Patients with type 2 diabetes that eat a high-energy breakfast with a low-energy dinner could find it easier to control their blood sugar levels.
A study by Israeli researchers at the Hebrew University of Jerusalem found this diet adjustment could reduce the risk of complications from type 2 diabetes and improve metabolic control.
Researchers evaluated 18 patients with type 2 diabetes between the ages of 30 and 70. They all had a body mass index of 22-35 kg/m2 and were treated either with metformin or dietary advice.
One group ate a diet which included a 2,946 kilojoule (704.1 calories) breakfast, with further meals reduced in size, while the other group consumed the same energy total throughout the day, but consumed the 2,946 kilojoule meal for dinner.
Post-meal glucose levels were 20 per cent lower for the first group, while levels of C-peptide, insulin and GLP-1 were also higher. Compared to the group who ate the bigger meal at dinner, participants of the first diet experienced a 21-25 per cent reduction in blood glucose, on average, and a 23 per cent increase of insulin.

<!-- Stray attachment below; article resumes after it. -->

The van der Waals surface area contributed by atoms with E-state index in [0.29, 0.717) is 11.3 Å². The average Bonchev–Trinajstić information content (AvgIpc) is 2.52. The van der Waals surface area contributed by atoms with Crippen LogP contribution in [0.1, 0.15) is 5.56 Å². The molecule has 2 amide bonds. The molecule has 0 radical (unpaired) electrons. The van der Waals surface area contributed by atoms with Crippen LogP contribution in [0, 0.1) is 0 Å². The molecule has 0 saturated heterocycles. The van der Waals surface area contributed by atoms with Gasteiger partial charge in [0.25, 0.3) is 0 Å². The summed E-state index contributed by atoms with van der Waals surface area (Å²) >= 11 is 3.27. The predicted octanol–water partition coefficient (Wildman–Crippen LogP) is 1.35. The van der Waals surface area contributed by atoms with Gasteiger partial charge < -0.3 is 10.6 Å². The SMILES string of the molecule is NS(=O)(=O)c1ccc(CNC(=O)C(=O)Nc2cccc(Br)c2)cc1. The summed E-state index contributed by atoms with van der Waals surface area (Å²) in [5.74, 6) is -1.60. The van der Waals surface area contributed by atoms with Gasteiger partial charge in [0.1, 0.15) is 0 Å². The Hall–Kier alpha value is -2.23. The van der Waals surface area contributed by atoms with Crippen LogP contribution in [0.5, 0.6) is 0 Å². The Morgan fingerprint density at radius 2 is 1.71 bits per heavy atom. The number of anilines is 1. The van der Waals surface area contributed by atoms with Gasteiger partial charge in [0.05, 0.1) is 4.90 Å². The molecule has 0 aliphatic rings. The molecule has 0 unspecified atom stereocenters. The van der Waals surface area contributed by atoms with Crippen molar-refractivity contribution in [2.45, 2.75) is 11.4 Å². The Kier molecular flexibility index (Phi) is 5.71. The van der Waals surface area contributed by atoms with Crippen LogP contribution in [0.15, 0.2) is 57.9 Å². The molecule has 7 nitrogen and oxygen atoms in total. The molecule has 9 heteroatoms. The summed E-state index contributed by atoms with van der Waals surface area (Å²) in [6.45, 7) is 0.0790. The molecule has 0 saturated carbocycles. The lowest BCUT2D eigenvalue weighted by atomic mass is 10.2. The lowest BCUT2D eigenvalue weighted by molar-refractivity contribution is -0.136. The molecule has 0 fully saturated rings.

“These observations suggest that a change in meal timing influences the overall daily rhythm of post-meal insulin and incretin and results in a substantial reduction in the daily post-meal glucose levels,” said study author Professor Oren Froy.
Professor Daniela Jakubowicz added that a high energy breakfast could result in post-meal glucose level reductions throughout the day. This could increase metabolic control and have the potential to prevent cardiovascular and other complications in people with type 2 diabetes.
The results of this study were published in the journal Diabetologia.

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